تمرکز زدایی مالی و تجدید نظر رشد اقتصادی
|کد مقاله||سال انتشار||تعداد صفحات مقاله انگلیسی||ترجمه فارسی|
|3103||2007||7 صفحه PDF||سفارش دهید|
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Publisher : Elsevier - Science Direct (الزویر - ساینس دایرکت)
Journal : Journal of Urban Economics, Volume 61, Issue 1, January 2007, Pages 64–70
Recent studies examining the relation between fiscal decentralization and economic growth have failed to take account of the extent of the independent taxing powers available to sub-national governments and thus have substantially overstated the degree of effective decentralization. Results from a cross section study of 19 OECD member countries suggest that when the measure of fiscal decentralization is limited to the revenues over which sub-national governments have full autonomy, its impact on economic growth is not statistically significant.
The relationship between fiscal decentralization and long-run economic growth is ambiguous. Several economists have made the case for fiscal decentralization as a means of promoting long-run economic growth based on the view that it leads to better resource allocation and a more productive, and possibly smaller, public sector. This might be because locally determined policies are better able to take account of regional and local conditions in the provision of public goods, such as infrastructure and education (Oates ), or that competition among different levels of government promotes lower tax rates and the efficient production of public goods underrevenue constraints (Brennan and Buchanan ), or that it provides incentives for local governments to innovate in the production and supply of public goods and services (Vazquez and Mc Nab ), or because there are greater incentives to save when public goods are tailored under fiscal federalism to young and old workers (Brueckner ). In contrast, others (e.g., Tanzi  and Ter-Minassian ) have stressed the problems that fiscal decentralization can create for macroeconomic policy coordination generally, and for implementing stabilization policies in particular. The relatively few empirical studies of the relationship between fiscal decentralization and economic growth have tended to have rather mixed results. Most empirical studies have focused on the share of sub-national government revenue or expenditure in consolidated (national and sub-national) government revenue or expenditure as the measure of fiscal decentralization. Studies that have reported a positive and statistically significant impact using these measures include: Iimi , who reported a significant and positive impact of expenditure decentralization on per capita GDP growth in a panel of 51 developed and developing countries covering 1997–2001; Akai and Sakata , who found that the ratios of local government revenue and expenditure to combined state and local government revenue and expenditure had a positive and statistically significant impact on state GDP in a panel study of US states covering 1992–1996 (though when the revenue measure was restricted to ‘own’ revenues of sub-national governments the results were no longer statistically significant); Yilmaz , who distinguished between unitary and federal states in a panel study of 46 developed and developing countries using annual data for 1971–1990, and found that fiscal decentralization had a positive and statistically significant impact on growth in unitary states; Thießen , who reported a positive relation between decentralization and growth when decentralization is increasing from low levels, but that as decentralization increased, the relation eventually turned negative in a cross section of high-income OECD economies using annual data for 1973–1998; and Lin and Liu  who reported that the marginal retention rate of national budget revenues collected at the provincial level had a positive and statistically significant impact on the growth of real per capita GDP in China following the fiscal decentralization of the 1980s. In contrast, Zang and Zou  found a negative relation between fiscal decentralization and the growth of provincial incomes in China during 1980–1992. Studies that have found no significant statistical relation between growth and fiscal decentralization, include: Davoodi and Zou , who reported a negative but not statistically significant effect of expenditure decentralization on economic growth for developing countries and no clear relationship for developed countries using panel data for 46 developed and developing countries covering the period 1970–1989; Woller and Phillips , who reported no significant relationship between the ratios of sub-national revenues and expenditure to total revenue and expenditure using average data for 1974–1991 for 23 developed and developing countries; and Xie, Zou and Davoodi , who found no such statistically significant relationship when looking at fiscal decentralization and state income in the USA.1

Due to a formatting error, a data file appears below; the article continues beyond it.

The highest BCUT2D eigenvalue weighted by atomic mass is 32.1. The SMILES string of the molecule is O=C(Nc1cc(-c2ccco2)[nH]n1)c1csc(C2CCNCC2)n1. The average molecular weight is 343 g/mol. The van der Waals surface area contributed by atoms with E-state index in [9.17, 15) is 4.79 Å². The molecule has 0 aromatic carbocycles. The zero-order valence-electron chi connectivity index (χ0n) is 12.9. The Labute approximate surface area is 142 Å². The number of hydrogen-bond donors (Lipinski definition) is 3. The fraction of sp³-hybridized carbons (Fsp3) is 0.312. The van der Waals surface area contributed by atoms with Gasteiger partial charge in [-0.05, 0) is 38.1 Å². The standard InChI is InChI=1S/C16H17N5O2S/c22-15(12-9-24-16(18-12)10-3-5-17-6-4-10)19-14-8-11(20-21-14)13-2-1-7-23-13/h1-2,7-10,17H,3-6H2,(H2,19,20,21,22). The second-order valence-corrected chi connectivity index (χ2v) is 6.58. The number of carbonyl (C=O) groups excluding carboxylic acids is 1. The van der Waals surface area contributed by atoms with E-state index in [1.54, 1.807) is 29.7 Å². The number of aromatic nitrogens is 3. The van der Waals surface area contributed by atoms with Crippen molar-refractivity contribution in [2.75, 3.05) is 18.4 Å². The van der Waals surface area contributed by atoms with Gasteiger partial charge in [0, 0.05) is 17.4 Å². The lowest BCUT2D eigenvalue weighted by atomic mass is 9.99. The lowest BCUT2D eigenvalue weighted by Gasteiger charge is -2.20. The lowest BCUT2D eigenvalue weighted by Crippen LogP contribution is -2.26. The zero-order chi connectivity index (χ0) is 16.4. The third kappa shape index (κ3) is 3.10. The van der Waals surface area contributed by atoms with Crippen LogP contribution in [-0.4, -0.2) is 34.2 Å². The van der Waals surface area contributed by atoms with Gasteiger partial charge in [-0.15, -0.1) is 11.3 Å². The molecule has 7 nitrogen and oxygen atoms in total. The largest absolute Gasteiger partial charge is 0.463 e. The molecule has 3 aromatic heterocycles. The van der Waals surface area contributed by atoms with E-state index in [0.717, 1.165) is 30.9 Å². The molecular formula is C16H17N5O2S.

نتیجه گیری انگلیسی
Much of the literature on the macroeconomic impact of fiscal decentralization has not distinguished appropriately between administrative and substantive decentralization in that it has failed to recognize that high sub-national government revenue and expenditure shares do not necessarily indicate high local autonomy. In particular, recent studies on the relation between fiscal decentralization and economic growth generally have failed to take account of the extent of the independent taxing powers available to sub-national governments in measuring revenue decentralization and, as a result, have substantially overstated revenue decentralization in practice. The empirical results presented here suggest that when the measure of revenue decentralization is limited to the revenues over which sub-national governments have full autonomy, its impact on economic growth in OECD economies has not been statistically significant